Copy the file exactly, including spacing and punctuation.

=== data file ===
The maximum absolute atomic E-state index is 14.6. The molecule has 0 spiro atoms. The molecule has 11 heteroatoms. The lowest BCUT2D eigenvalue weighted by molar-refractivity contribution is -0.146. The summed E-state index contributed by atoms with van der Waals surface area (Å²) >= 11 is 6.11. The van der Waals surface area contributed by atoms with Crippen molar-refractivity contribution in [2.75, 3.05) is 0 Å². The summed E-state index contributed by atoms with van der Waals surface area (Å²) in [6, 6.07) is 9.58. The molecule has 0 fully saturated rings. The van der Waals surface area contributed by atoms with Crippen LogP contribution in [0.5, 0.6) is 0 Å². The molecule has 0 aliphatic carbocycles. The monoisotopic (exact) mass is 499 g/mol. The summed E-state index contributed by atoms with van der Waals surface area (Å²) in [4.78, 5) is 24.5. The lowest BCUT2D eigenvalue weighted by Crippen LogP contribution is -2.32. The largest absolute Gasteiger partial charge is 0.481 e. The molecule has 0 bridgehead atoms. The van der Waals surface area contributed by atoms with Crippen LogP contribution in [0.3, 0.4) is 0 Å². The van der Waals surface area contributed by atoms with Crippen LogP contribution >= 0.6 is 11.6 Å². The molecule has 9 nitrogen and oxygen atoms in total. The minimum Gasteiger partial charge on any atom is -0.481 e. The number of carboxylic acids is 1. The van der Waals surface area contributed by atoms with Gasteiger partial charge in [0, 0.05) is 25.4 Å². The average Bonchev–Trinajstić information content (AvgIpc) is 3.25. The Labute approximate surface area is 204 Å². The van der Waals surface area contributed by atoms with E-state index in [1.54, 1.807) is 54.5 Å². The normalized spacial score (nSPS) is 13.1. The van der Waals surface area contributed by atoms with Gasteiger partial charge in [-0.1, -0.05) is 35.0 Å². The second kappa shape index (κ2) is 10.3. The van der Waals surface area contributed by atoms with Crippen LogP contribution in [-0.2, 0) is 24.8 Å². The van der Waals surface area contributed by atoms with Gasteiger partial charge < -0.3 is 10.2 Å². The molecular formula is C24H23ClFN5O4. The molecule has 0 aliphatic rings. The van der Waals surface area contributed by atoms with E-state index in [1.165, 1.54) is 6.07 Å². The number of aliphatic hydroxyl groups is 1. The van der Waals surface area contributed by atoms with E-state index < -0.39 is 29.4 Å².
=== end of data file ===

The maximum absolute atomic E-state index is 14.6. The molecule has 0 spiro atoms. The molecule has 11 heteroatoms. The lowest BCUT2D eigenvalue weighted by molar-refractivity contribution is -0.146. The summed E-state index contributed by atoms with van der Waals surface area (Å²) >= 11 is 6.11. The van der Waals surface area contributed by atoms with Crippen molar-refractivity contribution in [2.75, 3.05) is 0 Å². The summed E-state index contributed by atoms with van der Waals surface area (Å²) in [6, 6.07) is 9.58. The molecule has 0 fully saturated rings. The van der Waals surface area contributed by atoms with Crippen LogP contribution in [0.5, 0.6) is 0 Å². The molecule has 0 aliphatic carbocycles. The monoisotopic (exact) mass is 499 g/mol. The summed E-state index contributed by atoms with van der Waals surface area (Å²) in [4.78, 5) is 24.5. The lowest BCUT2D eigenvalue weighted by Crippen LogP contribution is -2.32. The largest absolute Gasteiger partial charge is 0.481 e. The molecule has 0 bridgehead atoms. The van der Waals surface area contributed by atoms with Crippen LogP contribution in [0.3, 0.4) is 0 Å². The van der Waals surface area contributed by atoms with Crippen LogP contribution >= 0.6 is 11.6 Å². The molecule has 9 nitrogen and oxygen atoms in total. The minimum Gasteiger partial charge on any atom is -0.481 e. The number of carboxylic acids is 1. The van der Waals surface area contributed by atoms with Gasteiger partial charge in [0, 0.05) is 25.4 Å². The average Bonchev–Trinajstić information content (AvgIpc) is 3.25. The Labute approximate surface area is 204 Å². The van der Waals surface area contributed by atoms with E-state index in [1.54, 1.807) is 54.5 Å². The normalized spacial score (nSPS) is 13.1. The van der Waals surface area contributed by atoms with Gasteiger partial charge in [-0.1, -0.05) is 35.0 Å². The second kappa shape index (κ2) is 10.3. The van der Waals surface area contributed by atoms with Crippen LogP contribution in [-0.2, 0) is 24.8 Å². The van der Waals surface area contributed by atoms with Gasteiger partial charge < -0.3 is 10.2 Å². The molecular formula is C24H23ClFN5O4. The molecule has 0 aliphatic rings. The van der Waals surface area contributed by atoms with E-state index in [1.165, 1.54) is 6.07 Å². The number of aliphatic hydroxyl groups is 1. The van der Waals surface area contributed by atoms with E-state index < -0.39 is 29.4 Å².